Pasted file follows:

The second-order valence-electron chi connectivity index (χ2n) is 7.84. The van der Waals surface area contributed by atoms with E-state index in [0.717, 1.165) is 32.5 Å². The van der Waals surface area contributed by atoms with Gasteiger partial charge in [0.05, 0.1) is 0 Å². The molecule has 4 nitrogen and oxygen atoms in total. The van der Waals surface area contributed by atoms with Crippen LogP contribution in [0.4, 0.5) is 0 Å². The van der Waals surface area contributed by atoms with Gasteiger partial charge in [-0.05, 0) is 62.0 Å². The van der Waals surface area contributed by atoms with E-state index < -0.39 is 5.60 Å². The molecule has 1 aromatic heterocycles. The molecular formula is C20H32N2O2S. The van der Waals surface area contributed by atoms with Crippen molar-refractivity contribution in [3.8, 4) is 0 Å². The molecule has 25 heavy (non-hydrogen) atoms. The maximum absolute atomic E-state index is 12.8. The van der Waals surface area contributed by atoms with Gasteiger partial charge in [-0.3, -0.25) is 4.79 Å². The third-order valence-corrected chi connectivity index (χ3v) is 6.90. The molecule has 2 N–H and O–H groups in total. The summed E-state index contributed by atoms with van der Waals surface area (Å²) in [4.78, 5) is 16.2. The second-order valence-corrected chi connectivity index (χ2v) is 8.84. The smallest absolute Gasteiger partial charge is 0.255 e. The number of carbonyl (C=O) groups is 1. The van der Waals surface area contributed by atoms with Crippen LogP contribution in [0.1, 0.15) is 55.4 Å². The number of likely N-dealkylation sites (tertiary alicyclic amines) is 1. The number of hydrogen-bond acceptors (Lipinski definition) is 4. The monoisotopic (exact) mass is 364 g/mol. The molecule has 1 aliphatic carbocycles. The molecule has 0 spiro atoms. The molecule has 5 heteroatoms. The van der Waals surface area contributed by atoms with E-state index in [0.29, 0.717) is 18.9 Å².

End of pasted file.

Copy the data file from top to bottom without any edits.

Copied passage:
The second-order valence-electron chi connectivity index (χ2n) is 7.84. The van der Waals surface area contributed by atoms with E-state index in [0.717, 1.165) is 32.5 Å². The van der Waals surface area contributed by atoms with Gasteiger partial charge in [0.05, 0.1) is 0 Å². The molecule has 4 nitrogen and oxygen atoms in total. The van der Waals surface area contributed by atoms with Crippen LogP contribution in [0.4, 0.5) is 0 Å². The van der Waals surface area contributed by atoms with Gasteiger partial charge in [-0.05, 0) is 62.0 Å². The van der Waals surface area contributed by atoms with E-state index < -0.39 is 5.60 Å². The molecule has 1 aromatic heterocycles. The molecular formula is C20H32N2O2S. The van der Waals surface area contributed by atoms with Crippen molar-refractivity contribution in [3.8, 4) is 0 Å². The molecule has 25 heavy (non-hydrogen) atoms. The maximum absolute atomic E-state index is 12.8. The van der Waals surface area contributed by atoms with Gasteiger partial charge in [-0.3, -0.25) is 4.79 Å². The third-order valence-corrected chi connectivity index (χ3v) is 6.90. The molecule has 2 N–H and O–H groups in total. The summed E-state index contributed by atoms with van der Waals surface area (Å²) in [4.78, 5) is 16.2. The second-order valence-corrected chi connectivity index (χ2v) is 8.84. The smallest absolute Gasteiger partial charge is 0.255 e. The number of carbonyl (C=O) groups is 1. The van der Waals surface area contributed by atoms with Crippen LogP contribution in [0.1, 0.15) is 55.4 Å². The number of likely N-dealkylation sites (tertiary alicyclic amines) is 1. The number of hydrogen-bond acceptors (Lipinski definition) is 4. The monoisotopic (exact) mass is 364 g/mol. The molecule has 1 aliphatic carbocycles. The molecule has 0 spiro atoms. The molecule has 5 heteroatoms. The van der Waals surface area contributed by atoms with E-state index in [0.29, 0.717) is 18.9 Å².